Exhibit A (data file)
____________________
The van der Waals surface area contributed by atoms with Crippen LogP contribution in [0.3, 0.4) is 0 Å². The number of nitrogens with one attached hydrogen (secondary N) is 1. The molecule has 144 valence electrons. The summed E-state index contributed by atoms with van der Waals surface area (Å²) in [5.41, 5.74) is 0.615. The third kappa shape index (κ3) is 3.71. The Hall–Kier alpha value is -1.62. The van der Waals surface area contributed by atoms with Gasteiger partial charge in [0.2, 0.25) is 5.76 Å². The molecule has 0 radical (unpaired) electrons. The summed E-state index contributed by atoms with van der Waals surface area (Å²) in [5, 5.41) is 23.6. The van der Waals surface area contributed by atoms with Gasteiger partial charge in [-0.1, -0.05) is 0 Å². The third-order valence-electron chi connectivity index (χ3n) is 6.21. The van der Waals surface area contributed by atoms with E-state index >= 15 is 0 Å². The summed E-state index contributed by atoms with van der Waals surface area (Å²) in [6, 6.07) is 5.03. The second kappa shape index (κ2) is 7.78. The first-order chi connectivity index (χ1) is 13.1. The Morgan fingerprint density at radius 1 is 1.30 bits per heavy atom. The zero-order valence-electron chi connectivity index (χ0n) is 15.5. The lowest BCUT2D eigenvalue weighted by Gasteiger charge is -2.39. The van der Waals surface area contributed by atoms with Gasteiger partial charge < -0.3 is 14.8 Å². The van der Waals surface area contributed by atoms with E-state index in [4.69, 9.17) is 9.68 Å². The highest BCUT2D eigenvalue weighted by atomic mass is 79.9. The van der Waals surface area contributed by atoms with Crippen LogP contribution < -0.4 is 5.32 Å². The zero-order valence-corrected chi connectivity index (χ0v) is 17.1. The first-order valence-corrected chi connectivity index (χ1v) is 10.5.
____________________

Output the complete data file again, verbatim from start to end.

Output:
The van der Waals surface area contributed by atoms with Crippen LogP contribution in [0.3, 0.4) is 0 Å². The number of nitrogens with one attached hydrogen (secondary N) is 1. The molecule has 144 valence electrons. The summed E-state index contributed by atoms with van der Waals surface area (Å²) in [5.41, 5.74) is 0.615. The third kappa shape index (κ3) is 3.71. The Hall–Kier alpha value is -1.62. The van der Waals surface area contributed by atoms with Gasteiger partial charge in [0.2, 0.25) is 5.76 Å². The molecule has 0 radical (unpaired) electrons. The summed E-state index contributed by atoms with van der Waals surface area (Å²) in [5, 5.41) is 23.6. The van der Waals surface area contributed by atoms with Gasteiger partial charge in [-0.1, -0.05) is 0 Å². The third-order valence-electron chi connectivity index (χ3n) is 6.21. The van der Waals surface area contributed by atoms with E-state index >= 15 is 0 Å². The summed E-state index contributed by atoms with van der Waals surface area (Å²) in [6, 6.07) is 5.03. The second kappa shape index (κ2) is 7.78. The first-order chi connectivity index (χ1) is 13.1. The Morgan fingerprint density at radius 1 is 1.30 bits per heavy atom. The zero-order valence-electron chi connectivity index (χ0n) is 15.5. The lowest BCUT2D eigenvalue weighted by Gasteiger charge is -2.39. The van der Waals surface area contributed by atoms with Gasteiger partial charge < -0.3 is 14.8 Å². The van der Waals surface area contributed by atoms with E-state index in [4.69, 9.17) is 9.68 Å². The highest BCUT2D eigenvalue weighted by atomic mass is 79.9. The van der Waals surface area contributed by atoms with Crippen LogP contribution < -0.4 is 5.32 Å². The zero-order valence-corrected chi connectivity index (χ0v) is 17.1. The first-order valence-corrected chi connectivity index (χ1v) is 10.5.